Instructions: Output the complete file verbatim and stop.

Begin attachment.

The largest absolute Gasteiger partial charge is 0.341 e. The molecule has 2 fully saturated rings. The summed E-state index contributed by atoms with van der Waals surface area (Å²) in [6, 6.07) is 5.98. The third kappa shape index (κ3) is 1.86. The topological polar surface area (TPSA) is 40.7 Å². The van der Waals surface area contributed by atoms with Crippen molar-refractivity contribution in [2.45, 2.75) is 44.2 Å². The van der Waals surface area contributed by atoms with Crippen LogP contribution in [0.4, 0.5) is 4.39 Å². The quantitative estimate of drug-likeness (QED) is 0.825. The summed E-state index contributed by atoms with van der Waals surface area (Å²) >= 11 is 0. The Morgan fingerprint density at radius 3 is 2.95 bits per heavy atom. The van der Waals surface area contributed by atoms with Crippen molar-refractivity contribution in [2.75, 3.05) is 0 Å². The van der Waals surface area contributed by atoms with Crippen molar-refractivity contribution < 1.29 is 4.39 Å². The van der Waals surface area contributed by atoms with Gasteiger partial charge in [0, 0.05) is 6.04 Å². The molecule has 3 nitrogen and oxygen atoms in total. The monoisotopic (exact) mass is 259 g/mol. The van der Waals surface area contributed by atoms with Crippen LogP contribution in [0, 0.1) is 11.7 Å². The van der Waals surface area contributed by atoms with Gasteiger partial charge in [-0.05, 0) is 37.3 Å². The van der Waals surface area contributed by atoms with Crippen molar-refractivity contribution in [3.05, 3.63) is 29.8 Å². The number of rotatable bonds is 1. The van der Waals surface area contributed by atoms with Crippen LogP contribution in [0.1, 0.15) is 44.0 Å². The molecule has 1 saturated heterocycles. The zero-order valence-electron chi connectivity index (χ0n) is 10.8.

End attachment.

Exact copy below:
The largest absolute Gasteiger partial charge is 0.341 e. The molecule has 2 fully saturated rings. The summed E-state index contributed by atoms with van der Waals surface area (Å²) in [6, 6.07) is 5.98. The third kappa shape index (κ3) is 1.86. The topological polar surface area (TPSA) is 40.7 Å². The van der Waals surface area contributed by atoms with Crippen molar-refractivity contribution in [2.45, 2.75) is 44.2 Å². The van der Waals surface area contributed by atoms with Crippen LogP contribution in [0.4, 0.5) is 4.39 Å². The quantitative estimate of drug-likeness (QED) is 0.825. The summed E-state index contributed by atoms with van der Waals surface area (Å²) >= 11 is 0. The Morgan fingerprint density at radius 3 is 2.95 bits per heavy atom. The van der Waals surface area contributed by atoms with Crippen molar-refractivity contribution in [2.75, 3.05) is 0 Å². The van der Waals surface area contributed by atoms with Crippen molar-refractivity contribution < 1.29 is 4.39 Å². The van der Waals surface area contributed by atoms with Gasteiger partial charge in [0, 0.05) is 6.04 Å². The molecule has 3 nitrogen and oxygen atoms in total. The monoisotopic (exact) mass is 259 g/mol. The van der Waals surface area contributed by atoms with Crippen LogP contribution in [0, 0.1) is 11.7 Å². The van der Waals surface area contributed by atoms with Gasteiger partial charge in [-0.05, 0) is 37.3 Å². The van der Waals surface area contributed by atoms with Crippen molar-refractivity contribution in [3.05, 3.63) is 29.8 Å². The number of rotatable bonds is 1. The van der Waals surface area contributed by atoms with Crippen LogP contribution in [0.1, 0.15) is 44.0 Å². The molecule has 1 saturated heterocycles. The zero-order valence-electron chi connectivity index (χ0n) is 10.8.